JavaScript may not be the poster child of object-oriented programming languages, but that doesn’t mean you can’t take advantage of OO principles in your JS app. Plain Old JavaScript Objects, or POJOs, can be a lifesaver when working with complex datasets and databases. They’re easy to set up, and have many use cases such as normalizing data, handling faulty responses, and storing derived properties.

This post assumes basic knowledge of an object-oriented programming language, such as Java or C++. If you have not worked with classes and objects before, I recommend quickly reading up on OOP before reading this post further.

JavaScript 101: How to POJO

As with all things in JavaScript, there are multiple ways to create a JavaScript object. The one I prefer is defining a constructor function.

function CarData(make, model, year, condition) {
    this.make = make;
    this.model = model;
    this.year = year;
    this.condition = condition;
}
var myToyotaCorolla = new CarData('Toyota', 'Corolla', 2014, 'new');
console.log(myToyotaCorolla.make);  // -> 'Toyota'

Note the usage of the new keyword. This is the quintessential keyword that lets us create new instances of a “class”. Each class can have separate properties associated with it. For example, I can create a new CarData('BMW', '320i', 2015, 'new); and new CarData('Jeep', 'Cherokee', 2010, 'used');, which could for example represent the cars in my garage.

When to use POJOs

In general, POJOs are a lifesaver when dealing with any sort of structured data. POJOs and JSON especially go hand-in-hand; after all JSON does stand for JavaScript Object Notation. If your server responds with a different content type, like XML or even CSV, POJOs are still extremely useful, given a bit more data massaging.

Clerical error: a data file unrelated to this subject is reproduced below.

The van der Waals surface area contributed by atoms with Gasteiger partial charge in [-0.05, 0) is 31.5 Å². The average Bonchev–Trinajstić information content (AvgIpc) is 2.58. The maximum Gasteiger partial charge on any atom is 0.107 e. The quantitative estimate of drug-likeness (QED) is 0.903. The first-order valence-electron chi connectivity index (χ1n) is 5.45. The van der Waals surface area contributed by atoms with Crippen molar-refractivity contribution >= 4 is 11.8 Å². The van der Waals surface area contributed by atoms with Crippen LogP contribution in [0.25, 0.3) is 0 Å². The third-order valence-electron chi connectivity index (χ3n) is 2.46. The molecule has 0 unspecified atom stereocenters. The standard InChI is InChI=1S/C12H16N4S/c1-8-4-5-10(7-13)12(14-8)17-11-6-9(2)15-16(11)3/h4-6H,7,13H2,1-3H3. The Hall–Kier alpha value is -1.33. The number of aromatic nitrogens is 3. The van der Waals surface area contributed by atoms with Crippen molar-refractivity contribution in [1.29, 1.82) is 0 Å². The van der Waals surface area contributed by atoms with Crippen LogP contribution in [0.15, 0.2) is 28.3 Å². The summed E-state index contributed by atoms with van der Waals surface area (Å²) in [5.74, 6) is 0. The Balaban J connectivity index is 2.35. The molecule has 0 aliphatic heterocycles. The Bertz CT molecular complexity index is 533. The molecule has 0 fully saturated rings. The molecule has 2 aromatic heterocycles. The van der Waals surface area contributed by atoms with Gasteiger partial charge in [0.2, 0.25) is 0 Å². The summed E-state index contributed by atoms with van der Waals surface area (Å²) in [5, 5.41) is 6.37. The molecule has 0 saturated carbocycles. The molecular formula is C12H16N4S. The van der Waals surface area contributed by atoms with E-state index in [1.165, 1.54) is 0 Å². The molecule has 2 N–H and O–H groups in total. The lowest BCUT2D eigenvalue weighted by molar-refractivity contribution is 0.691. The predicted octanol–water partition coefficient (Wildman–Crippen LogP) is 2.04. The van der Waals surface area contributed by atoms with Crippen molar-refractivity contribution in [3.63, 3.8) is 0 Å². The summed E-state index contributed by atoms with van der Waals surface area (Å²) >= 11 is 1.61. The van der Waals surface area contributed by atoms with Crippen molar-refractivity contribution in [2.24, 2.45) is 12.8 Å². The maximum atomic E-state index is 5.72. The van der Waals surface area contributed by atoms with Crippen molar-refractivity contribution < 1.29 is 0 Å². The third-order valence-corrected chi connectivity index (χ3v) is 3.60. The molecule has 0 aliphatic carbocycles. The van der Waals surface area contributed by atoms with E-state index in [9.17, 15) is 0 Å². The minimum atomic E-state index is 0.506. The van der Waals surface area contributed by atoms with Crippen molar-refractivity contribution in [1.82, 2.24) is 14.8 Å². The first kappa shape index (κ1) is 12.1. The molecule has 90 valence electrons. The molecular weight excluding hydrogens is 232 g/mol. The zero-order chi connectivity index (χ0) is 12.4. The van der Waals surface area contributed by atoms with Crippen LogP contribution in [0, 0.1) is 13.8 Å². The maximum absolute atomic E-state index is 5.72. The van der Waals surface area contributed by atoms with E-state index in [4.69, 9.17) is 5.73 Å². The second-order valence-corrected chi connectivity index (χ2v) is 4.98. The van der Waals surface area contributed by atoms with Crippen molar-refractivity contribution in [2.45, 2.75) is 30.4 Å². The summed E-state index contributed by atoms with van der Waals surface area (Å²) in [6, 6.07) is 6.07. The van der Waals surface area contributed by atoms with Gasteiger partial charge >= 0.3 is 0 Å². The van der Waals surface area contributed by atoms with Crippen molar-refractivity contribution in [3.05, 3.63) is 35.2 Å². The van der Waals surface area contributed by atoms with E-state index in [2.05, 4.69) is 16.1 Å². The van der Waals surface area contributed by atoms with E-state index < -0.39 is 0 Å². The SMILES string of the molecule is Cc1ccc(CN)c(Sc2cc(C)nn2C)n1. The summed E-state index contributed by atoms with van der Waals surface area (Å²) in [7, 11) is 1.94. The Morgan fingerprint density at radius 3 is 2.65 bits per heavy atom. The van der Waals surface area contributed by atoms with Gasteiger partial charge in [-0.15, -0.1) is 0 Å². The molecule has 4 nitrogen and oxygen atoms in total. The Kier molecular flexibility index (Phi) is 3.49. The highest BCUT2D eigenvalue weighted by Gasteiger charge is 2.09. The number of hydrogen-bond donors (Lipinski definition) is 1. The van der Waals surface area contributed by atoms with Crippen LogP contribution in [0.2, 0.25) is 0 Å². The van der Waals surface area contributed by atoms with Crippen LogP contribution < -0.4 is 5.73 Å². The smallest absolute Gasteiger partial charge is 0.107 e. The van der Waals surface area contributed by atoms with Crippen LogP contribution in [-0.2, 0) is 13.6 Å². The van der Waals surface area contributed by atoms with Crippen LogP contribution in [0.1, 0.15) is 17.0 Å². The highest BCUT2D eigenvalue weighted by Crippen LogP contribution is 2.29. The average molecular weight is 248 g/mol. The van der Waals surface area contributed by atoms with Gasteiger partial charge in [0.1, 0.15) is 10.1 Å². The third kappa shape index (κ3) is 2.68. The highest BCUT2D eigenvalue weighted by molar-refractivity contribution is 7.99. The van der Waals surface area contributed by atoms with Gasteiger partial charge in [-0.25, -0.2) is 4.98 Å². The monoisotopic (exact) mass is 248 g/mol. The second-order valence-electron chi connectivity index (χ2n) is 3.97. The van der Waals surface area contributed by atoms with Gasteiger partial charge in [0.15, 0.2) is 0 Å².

You want to standardize data from a server or API

I was working with a REST API which returned data about the inventory of a car dealership. When querying the API, the response looked like this:

criteria: {
    category: ["NEW"],
    make: ["BMW"],
    model: ["320i", "325xi", "M4"],
    year: ["2015", "2014"]
},
active: "YES"

This data is fine to work with, but what if:

  • You want to rename the “category” key to “condition” because it makes more sense
  • You want to lowercase the make array for comparison purposes, and name it makes (after all, it’s an array)
  • You might be querying multiple APIs, some which use different terminology than others to label certain values

Let’s face it, APIs can be less than perfect with the format of data that they return. Furthermore, you don’t always have complete control over what kind of data, and how the data is sent to your client. This is where the power of client-side processing comes in. Consider the following POJO:

/**
 * @param serverData {object} raw response from server; see above